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Psychological Safety Matters More than Anything Else

It’s not the individual but the team that is the driver of sustained and long-term success in management and business. The ‘healthier’ the people and their relationships, the better the chances for success. The absence of illness does not suggest you are healthy, the same for a team. There is often the assumption that everything is fine with us in the team. Assumption is the mother of all cock-ups!

Conclusive evidence of numerous empirical studies to date confirmed that team leaders who create psychological safety and hold their team members accountable for excellence are the highest performers. Google with its 51,000 employees initiated an exhaustive research project recently, in and outside of Google, on what makes the ‘perfect team’? To their surprise, they learned that psychological safety, more than anything else, was the most critical trait making a team work well and successful.

Psychological Safety

Psychological safety breeds ‘healthy’ people and ‘healthy’ relationships. It is a sense of confidence that the team will listen and not embarrass, reject or punish someone for speaking up. It is a team climate characterized by high interpersonal trust and mutual respect in which people are comfortable being themselves. A place that is safe for saying what you feel and want to say – taking the interpersonal risk.

“The As If” Syndrome

Unfortunately psychological safety in groups is more the exception than the rule. What is more the rule is what is called the ‘As If’ syndrome. That is, people act ‘As If’ they mean what they say and say what they mean. The cause is fear and corporate obedience. Grown-ups behaving like children in the face of authority, not like adults at all. They act as if being adult to play it safe.


At Google people are now taught not to put on a “work face” when they get to the office. No one wants to leave part of their personality and inner life at home. But to be fully present at work, to feel “psychologically safe”, we must know that we can be free enough, sometimes, to share the things that scare us without fear of recriminations. We must be able to talk about what is messy or sad, to have hard conversations with colleagues who are problematic. We can’t be focused just on efficiency. Work is more than just labour.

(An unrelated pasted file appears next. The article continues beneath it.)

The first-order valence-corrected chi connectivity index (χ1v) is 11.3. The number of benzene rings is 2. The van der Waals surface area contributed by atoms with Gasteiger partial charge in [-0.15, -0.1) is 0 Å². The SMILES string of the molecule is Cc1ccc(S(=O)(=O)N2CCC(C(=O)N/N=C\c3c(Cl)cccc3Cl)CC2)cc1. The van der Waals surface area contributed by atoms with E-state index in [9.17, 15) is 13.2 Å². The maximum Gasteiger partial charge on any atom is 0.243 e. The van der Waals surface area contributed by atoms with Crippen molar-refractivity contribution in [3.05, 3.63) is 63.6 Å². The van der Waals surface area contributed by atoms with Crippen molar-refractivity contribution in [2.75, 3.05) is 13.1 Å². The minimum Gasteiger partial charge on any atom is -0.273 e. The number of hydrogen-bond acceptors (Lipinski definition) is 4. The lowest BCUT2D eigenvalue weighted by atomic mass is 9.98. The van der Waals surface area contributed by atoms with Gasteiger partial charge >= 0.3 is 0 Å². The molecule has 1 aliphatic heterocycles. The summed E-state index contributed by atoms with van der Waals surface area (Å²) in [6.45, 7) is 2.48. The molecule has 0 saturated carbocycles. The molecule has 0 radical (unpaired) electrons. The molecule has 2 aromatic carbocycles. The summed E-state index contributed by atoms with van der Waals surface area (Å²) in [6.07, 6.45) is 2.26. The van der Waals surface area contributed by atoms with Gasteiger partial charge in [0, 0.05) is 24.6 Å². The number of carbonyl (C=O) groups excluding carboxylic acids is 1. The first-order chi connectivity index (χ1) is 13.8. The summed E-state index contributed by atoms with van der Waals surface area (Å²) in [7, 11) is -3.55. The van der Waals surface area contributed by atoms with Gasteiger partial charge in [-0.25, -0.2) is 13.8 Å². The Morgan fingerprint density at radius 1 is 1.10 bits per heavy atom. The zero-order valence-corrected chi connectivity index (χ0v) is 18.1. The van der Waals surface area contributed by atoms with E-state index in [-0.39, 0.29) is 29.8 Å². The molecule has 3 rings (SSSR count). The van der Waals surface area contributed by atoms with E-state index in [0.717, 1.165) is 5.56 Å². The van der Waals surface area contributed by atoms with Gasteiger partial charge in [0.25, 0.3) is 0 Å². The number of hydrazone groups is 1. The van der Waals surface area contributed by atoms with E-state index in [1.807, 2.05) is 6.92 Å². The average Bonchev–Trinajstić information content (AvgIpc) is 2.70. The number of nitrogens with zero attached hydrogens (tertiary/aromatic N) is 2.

Personality Differences

Understanding how we differ and how to treat each other differently is required to build trust, the corner stone of psychological safety. The DISC personality model is very useful. Behaviours that create psychological safety and emotional conversations are related. These conversational turn-taking and empathy are part of the same unwritten rules we often turn to, as individuals, when we need to establish a bond. And those human bonds matter as much at work as anywhere else. In fact, they sometimes matter more. We all seek safety in our relationships that are important to us to express our feelings, fears and hopes – differently. The question is, do you enable team members to do that?

Team Norms

The best way to maintain psychological safety is with behavioural norms. Norms are behaviour patterns, “ways of acting”, standards, unwritten rules that govern how we function when we are together. Norms can be unspoken or openly acknowledged, but their influence is often profound. Team members may behave in certain ways as individuals – they may chafe against authority or prefer working independentlybut when they gather, the group’s norms typically override individual tendencies and encourage deference to the team. In fact, norms are behavioural contracts members enter into with each other and can only be changed with team consensus. They are managed and maintained with peer pressure within the team, an ongoing process. Norms are a psychological reality of any group of people.